Challenge of Music – The Gypsy Nomads

 Challenge of Music

Welcome to the 2nd Challenge of Music hosted by the creative goddess Erin Prais-Hintz of Tesori Trovati. This year – the challenge: instrumental music.  In my opinion, this is much harder, trying to embody a piece of music in a piece of jewelry without the usual cues and visual symbolism we read via the lyrics. But it was also easy, as my favorite instrumental music is composed and performed by Frenchy and the Punk – formerly The Gypsy Nomads.

Their music has been described as “An energetic hybrid of European Folk roots, Punk attitude, World Beat eclecticism and traveling player theatricality.”Phil Brucato  They are guitar and percussion – hearing them you will find it hard to believe there are only 2 of them. Their energy is infectious. Their music is magical, and addictive, and captivating. The first CD I purchased from them – I honestly described the song as ” the one that goes  _______” since it was on a loop in my head!  They release their own CDs and tour the country from coast to coast  probably 11 months of the year, a grueling pace. If you EVER get a chance…. run, dont walk. 

Gypsy Nomads Thread & Stone

The song I selected is Track 1 on this CD “Travelin’ band of Gypsy Nomads” and you can hear a clip here.   (I am happy to know Scott and Samantha personally. I asked Sam about this song. It may have been the birth of the Gypsy Nomads – Scott, who wrote the instrumental, was performing and Sam decided to jump up on stage, adding dance and  percussion.With this collaboration, a new concept, and a duo was formed! ) I know I am influenced by the song title – but also by their lifestyle. Traveling the county and to Europe, instruments in hand, exploring and being inspired… The song conjures up a campfire, flames leaping, as a fiddle is tuned, a guitar strummed. Music freely played, dancers skirts twitching, tamborines jingling… and I see vardos aka Gypsy wagons. 

 Vardos

( I know this is a Romanticized version, even a stereotype of Gypsy life. I mean no disrespect to Romani culture. I have started doing research – if you are interested in the Romani people, the British Romanichals or the Irish Travelers there are many articles on the Web. )

The vardo shape was what I kept seeing, and the door. So I set off to make a hinged door pendant. Yes, you read that correctly. The good news: I have 2 that work. The bad news: After making 4 pendants I have no finished necklace for the hop… So here’s what took all of my time… Vardo pendant

The copper door, Door #1. A friend gave me scraps of 1/4 plexi and I wanted to use that inside to cover the image and add depth. You can see the diagrams I drew, planning hinges. The hinges are parts of the sheet rolled with pliers. The hinge is small tubing with a balled wire inside. The piece is joined with microbolts at the bottom and a tube rivet at top – that will be the bail. Three holes are located below for dangles. The image is an antique postcard, and the door has a curtain of sorts – resined paper circa 1880’s. I am currently working on  a silver chain and copper pin that will latch the door closed.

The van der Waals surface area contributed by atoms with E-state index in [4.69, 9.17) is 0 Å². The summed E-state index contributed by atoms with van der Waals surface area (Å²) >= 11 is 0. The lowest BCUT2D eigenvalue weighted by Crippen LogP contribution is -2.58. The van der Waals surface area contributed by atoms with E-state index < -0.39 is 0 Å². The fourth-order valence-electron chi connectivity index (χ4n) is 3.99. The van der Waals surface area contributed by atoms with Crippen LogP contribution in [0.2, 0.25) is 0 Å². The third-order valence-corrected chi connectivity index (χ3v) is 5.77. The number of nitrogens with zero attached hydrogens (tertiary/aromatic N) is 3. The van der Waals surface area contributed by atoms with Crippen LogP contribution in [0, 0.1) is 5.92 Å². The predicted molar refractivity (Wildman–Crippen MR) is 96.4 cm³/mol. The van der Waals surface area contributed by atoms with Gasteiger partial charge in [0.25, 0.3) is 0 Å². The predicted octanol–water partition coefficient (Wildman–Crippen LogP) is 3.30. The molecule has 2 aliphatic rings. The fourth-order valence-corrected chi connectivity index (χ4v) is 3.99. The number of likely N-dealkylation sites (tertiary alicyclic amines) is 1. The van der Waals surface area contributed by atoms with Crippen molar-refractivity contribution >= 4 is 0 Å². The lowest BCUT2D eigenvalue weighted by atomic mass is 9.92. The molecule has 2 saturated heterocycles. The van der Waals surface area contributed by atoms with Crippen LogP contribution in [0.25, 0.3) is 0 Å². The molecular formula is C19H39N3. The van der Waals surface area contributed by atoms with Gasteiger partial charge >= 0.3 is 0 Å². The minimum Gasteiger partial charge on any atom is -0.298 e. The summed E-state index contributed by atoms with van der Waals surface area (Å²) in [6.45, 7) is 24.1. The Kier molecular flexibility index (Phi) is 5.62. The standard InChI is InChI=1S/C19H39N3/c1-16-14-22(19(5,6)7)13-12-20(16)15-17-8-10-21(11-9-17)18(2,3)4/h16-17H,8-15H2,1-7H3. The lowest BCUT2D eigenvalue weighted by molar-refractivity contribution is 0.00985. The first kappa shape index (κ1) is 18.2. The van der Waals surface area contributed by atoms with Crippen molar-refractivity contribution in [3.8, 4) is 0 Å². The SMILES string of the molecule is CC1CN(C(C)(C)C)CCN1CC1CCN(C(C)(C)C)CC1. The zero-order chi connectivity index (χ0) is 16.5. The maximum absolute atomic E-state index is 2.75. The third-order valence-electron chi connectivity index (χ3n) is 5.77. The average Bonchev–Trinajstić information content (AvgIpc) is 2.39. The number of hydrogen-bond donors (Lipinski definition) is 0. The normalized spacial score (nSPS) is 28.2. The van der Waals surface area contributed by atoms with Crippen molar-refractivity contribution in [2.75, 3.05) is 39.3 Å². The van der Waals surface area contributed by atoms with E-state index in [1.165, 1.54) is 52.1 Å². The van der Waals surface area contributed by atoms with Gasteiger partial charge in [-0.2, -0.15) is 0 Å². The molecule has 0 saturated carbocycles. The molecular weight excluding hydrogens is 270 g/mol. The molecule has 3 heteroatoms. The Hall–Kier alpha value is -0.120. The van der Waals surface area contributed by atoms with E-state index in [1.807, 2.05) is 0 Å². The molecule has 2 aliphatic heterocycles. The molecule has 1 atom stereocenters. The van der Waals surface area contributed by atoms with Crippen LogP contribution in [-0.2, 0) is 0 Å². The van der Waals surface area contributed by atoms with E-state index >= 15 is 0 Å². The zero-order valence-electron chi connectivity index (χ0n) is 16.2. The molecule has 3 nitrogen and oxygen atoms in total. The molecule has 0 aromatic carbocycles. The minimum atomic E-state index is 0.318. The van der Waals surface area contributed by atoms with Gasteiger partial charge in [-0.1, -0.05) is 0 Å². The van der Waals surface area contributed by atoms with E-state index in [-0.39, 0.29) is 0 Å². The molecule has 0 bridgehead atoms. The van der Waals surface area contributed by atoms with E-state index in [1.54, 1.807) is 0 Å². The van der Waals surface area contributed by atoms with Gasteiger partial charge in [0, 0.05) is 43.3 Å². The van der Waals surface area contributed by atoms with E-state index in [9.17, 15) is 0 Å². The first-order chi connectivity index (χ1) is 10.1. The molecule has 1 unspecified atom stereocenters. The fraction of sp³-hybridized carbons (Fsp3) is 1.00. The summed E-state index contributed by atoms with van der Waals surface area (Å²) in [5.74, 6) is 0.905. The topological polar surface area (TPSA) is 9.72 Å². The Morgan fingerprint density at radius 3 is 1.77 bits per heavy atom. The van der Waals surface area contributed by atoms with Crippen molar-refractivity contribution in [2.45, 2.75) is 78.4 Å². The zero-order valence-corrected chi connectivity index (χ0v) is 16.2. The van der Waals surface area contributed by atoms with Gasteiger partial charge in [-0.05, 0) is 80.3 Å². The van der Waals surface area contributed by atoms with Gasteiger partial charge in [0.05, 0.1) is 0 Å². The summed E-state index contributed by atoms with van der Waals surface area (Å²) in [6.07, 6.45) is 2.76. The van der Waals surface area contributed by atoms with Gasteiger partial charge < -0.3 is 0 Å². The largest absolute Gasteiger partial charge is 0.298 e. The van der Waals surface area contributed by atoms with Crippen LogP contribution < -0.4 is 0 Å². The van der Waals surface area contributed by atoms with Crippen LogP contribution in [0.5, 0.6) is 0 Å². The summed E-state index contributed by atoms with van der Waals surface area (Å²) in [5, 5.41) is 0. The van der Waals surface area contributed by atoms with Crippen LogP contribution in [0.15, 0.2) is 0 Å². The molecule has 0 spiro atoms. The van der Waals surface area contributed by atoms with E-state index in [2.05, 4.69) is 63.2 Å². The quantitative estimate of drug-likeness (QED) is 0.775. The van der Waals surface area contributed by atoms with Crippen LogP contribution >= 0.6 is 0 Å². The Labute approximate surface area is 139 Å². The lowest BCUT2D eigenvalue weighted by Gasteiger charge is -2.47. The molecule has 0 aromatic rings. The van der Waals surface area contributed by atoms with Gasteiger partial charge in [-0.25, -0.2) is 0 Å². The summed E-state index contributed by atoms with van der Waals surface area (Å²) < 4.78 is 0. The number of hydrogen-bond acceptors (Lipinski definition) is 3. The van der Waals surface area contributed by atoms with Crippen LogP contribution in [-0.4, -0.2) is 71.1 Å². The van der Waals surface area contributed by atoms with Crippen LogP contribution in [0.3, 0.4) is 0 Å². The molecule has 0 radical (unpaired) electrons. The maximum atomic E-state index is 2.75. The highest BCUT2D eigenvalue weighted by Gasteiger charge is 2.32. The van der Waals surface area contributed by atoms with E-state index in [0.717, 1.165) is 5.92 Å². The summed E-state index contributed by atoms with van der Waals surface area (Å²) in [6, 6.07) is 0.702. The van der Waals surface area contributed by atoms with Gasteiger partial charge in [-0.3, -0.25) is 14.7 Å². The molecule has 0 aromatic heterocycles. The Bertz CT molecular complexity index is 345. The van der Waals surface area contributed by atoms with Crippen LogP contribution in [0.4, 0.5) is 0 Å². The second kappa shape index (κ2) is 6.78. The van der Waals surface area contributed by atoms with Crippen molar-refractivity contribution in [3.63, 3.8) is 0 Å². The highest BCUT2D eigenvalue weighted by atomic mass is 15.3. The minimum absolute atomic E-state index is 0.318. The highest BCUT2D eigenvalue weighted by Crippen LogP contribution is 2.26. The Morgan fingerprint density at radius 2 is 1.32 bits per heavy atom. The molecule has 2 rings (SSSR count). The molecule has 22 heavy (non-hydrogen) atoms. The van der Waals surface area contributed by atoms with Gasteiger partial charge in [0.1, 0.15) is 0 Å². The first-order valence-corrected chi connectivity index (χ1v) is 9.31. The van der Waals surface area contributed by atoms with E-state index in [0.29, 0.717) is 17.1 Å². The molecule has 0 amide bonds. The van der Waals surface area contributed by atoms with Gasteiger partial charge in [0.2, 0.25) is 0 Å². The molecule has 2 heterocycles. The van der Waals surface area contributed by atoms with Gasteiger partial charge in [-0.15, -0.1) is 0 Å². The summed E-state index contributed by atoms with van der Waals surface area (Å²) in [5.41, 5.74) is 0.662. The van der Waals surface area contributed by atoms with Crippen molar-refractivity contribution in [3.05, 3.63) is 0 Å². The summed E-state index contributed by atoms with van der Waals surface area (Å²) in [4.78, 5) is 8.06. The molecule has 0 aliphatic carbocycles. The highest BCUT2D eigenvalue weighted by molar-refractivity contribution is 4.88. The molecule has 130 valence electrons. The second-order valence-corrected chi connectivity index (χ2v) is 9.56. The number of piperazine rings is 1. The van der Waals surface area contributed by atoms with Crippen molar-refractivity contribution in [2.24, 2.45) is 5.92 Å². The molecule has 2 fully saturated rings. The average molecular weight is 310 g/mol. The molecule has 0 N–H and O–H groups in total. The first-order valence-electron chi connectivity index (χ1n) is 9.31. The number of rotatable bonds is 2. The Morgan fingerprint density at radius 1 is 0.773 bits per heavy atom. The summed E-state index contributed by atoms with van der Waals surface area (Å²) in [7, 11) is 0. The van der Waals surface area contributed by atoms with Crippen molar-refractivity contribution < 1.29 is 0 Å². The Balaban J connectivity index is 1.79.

I am happy with the piece, a protoype of sorts – and see that hinges will be easier in the future now that I purchased bail making pliers! Its app. 1.75″ tall so its not too massive to wear. I am imagining a triple strand – 1 of sari ribbon, 2 of beads ( one seed bead strand, one gems). 

While all that was happening so was this: 

Keyhole vardo pendants

Teal keyhole shrine – Polymer pieces, built in bail, hand painted. Image under mica. The image is “The Fool” from an Italian Tarot deck of the 1800’s. The Fool card means free of burdens, worries; living in the now, setting off to journey, spontaneity… among other things. It seemed to capture some elements of the Gypsy symbolism I was working with …

Red keyhole shrine: Constructed as the blue shrine, the image will have resin or glaze over. I am thrilled with these results even though there were hours of fiddling to shape and then after curing, carve the door and hinge. I think the shape is also the most clearly derived from the vardos’ original inspirarion. The image (seen below) is Mucha’s Moon/cresent goddess. 

round pendant window

Round porthole window: Thinking on the painted pattern and designs on a Gypsy caravan… you see here (from L to R) the front window shutter, the center image and the back. The cover will have a tube rivet, and the piece will be simply hung on a large jump ring. The image is a Gypsy woman, also from Alfonse Mucha. These are the images I was considering: 

Image references - gypsy

(All images by Alfonse Mucha except the Tarot card images. )

 

So you can see I was inspired! But I still have quite a bit of work to do! I would love to hear your thoughts and preferences from the four… I will do a follow up post when they are completed. I look forward to traveling the blogs to see what my colleagues have created; the list is shown below.Thanks for stopping by! 

The Challenge of Music participants